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From a young age, all parents required a bed time for us. At that point when all you wanted to do was stay up and watch your favorite TV show it seemed like the worst words you could ever hear. Now that I have gotten older, I cannot thank them enough for those early nights tucked under the blanket! Benjamin Franklin once said, "Early to bed, early to rise, makes a man healthy, wealthy, and wise". I mean, if the man on the back of a one-hundred dollar bill, the founder of library, postal system, electricity, and last but not least, one of the founding fathers of our country had all the time to do that and more, I think we should take his advice when it comes to sleeping habits. Even dating thousands of years back, our ancestors relied on the sun as their alarm clock by rising for sunrise and being asleep just after sunset. They realized the importance of a quality night sleep in order to keep them rejuvenated for the demands of the day.

The modern world has developed in so many amazing ways. Although, one area we have gone the wrong direction in is our sleeping patterns. We are constantly being stimulated by technology like our cell phones, television, and Netflix. From the moment we get up until the moment we are getting back in to bed it seems like a screen is always near our eyes. So how are we suppose to be able to fall asleep when we are constantly thinking about all the thoughts and occurrences in each day? This may be why a third of the US population reports to not getting enough sleep (1). But what if I told you that a healthy and consistent sleep schedule could be one of the greatest impacts you will ever be able to notice? The importance of sleep for health cannot be underestimated, and may be a major reason behind potential food cravings and lifestyle choices. Your overall health is a domino effect to all areas of your life, including your sleep habits, to energize your life.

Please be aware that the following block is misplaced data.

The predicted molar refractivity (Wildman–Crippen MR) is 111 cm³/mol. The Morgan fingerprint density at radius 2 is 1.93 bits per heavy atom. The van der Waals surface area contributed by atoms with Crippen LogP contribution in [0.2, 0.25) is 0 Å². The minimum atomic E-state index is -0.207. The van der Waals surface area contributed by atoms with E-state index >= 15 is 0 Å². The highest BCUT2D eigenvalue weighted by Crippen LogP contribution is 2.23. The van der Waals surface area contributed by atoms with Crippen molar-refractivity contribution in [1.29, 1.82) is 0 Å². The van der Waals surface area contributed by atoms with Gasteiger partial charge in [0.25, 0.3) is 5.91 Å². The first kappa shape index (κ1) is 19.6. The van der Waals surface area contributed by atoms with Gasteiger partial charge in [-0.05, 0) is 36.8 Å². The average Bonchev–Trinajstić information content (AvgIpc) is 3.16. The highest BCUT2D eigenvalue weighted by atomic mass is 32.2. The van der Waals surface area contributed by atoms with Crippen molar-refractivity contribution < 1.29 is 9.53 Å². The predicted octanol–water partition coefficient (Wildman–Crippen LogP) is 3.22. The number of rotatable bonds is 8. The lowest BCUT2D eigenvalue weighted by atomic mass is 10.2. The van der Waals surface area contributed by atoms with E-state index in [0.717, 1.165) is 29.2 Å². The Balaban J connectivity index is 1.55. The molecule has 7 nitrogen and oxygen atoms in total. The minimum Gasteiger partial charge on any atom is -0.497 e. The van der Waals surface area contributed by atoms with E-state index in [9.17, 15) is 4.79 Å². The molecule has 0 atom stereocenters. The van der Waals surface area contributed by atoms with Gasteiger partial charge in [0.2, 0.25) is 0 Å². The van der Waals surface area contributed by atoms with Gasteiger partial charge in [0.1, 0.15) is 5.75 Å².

Many may not be aware that the clock on the wall is not the only time table we follow. Your body operates on what is called a circadian rhythm. This is a physiologic clock our entire body follows including our digestive system, metabolism, and nervous system in a synchronous manner throughout the day. It knows our eating patterns, sleeping patterns, and physical activity patterns while being able to adjust to these conditions. Late night eating and snacking, especially high carbohydrate meals, may have an effect on this rhythm and lead to a gain in body fat. This is because your body is now metabolizing this meal when sleeping, rather than burning body fat for energy homeostasis (2). The spike in blood glucose levels may also lead to trouble falling or staying asleep throughout the night.

Physical activity and fitness have become a staple of many people's everyday lives. It is a great way to stay healthy, improve weight management, and improve overall quality of life. Although, did you know how it can positively impact your sleep quality? Research studies have linked moderate-high intensity physical activity to improved insomnia levels over a 6 month period (3). Rather than being sedentary all day, putting your body through some healthy physical stress can help with relaxation and sleepiness when the nighttime comes. We see how physical activity can have an affect on sleep, but there is also a relationship between the two in the other direction. A study showing the risk of injury for adolescent athletes increased by almost double in those who slept less than eight hours per night compared to those who slept eight or more hours per night (4). Sleep is one of the greatest recovery methods that we seem to never think of!

Physical benefits are not the only byproduct of a quality night sleep. For those interested in improving their cognitive function, high quality sleep on a consistent schedule may be your answer. REM sleep (deep sleep) has been correlated to improved cognitive motor performance, learning ability, and memory enhancement in clinical trials (5). It is not always quantity of sleep, but rather quality of the sleep that matters. In the same trials, those who did not enter a deep sleep for an extensive period showed weakened cognitive function. Therefore, a "good night sleep" has a deeper meaning than just the amount of time we are asleep in bed in order to function and perform at our best during the day.